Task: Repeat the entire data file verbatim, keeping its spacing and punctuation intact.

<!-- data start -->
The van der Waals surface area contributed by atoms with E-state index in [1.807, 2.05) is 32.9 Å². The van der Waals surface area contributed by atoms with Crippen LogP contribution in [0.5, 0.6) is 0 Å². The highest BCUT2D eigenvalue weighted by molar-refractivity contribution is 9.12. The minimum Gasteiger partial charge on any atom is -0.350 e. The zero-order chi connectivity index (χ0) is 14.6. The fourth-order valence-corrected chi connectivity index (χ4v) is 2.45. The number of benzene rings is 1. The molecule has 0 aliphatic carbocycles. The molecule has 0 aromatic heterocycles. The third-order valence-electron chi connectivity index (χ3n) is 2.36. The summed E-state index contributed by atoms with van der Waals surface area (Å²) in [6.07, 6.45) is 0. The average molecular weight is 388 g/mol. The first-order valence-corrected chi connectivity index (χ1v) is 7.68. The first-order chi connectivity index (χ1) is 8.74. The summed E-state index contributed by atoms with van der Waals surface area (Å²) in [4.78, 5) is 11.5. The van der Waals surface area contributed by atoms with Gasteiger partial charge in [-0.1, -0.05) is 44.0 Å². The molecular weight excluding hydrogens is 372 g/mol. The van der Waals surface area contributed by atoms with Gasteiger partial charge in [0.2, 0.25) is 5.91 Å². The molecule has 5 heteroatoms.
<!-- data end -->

The van der Waals surface area contributed by atoms with E-state index in [1.807, 2.05) is 32.9 Å². The van der Waals surface area contributed by atoms with Crippen LogP contribution in [0.5, 0.6) is 0 Å². The highest BCUT2D eigenvalue weighted by molar-refractivity contribution is 9.12. The minimum Gasteiger partial charge on any atom is -0.350 e. The zero-order chi connectivity index (χ0) is 14.6. The fourth-order valence-corrected chi connectivity index (χ4v) is 2.45. The number of benzene rings is 1. The molecule has 0 aliphatic carbocycles. The molecule has 0 aromatic heterocycles. The third-order valence-electron chi connectivity index (χ3n) is 2.36. The summed E-state index contributed by atoms with van der Waals surface area (Å²) in [6.07, 6.45) is 0. The average molecular weight is 388 g/mol. The first-order valence-corrected chi connectivity index (χ1v) is 7.68. The first-order chi connectivity index (χ1) is 8.74. The summed E-state index contributed by atoms with van der Waals surface area (Å²) in [4.78, 5) is 11.5. The van der Waals surface area contributed by atoms with Gasteiger partial charge in [-0.1, -0.05) is 44.0 Å². The molecular weight excluding hydrogens is 372 g/mol. The van der Waals surface area contributed by atoms with Gasteiger partial charge in [0.2, 0.25) is 5.91 Å². The molecule has 5 heteroatoms.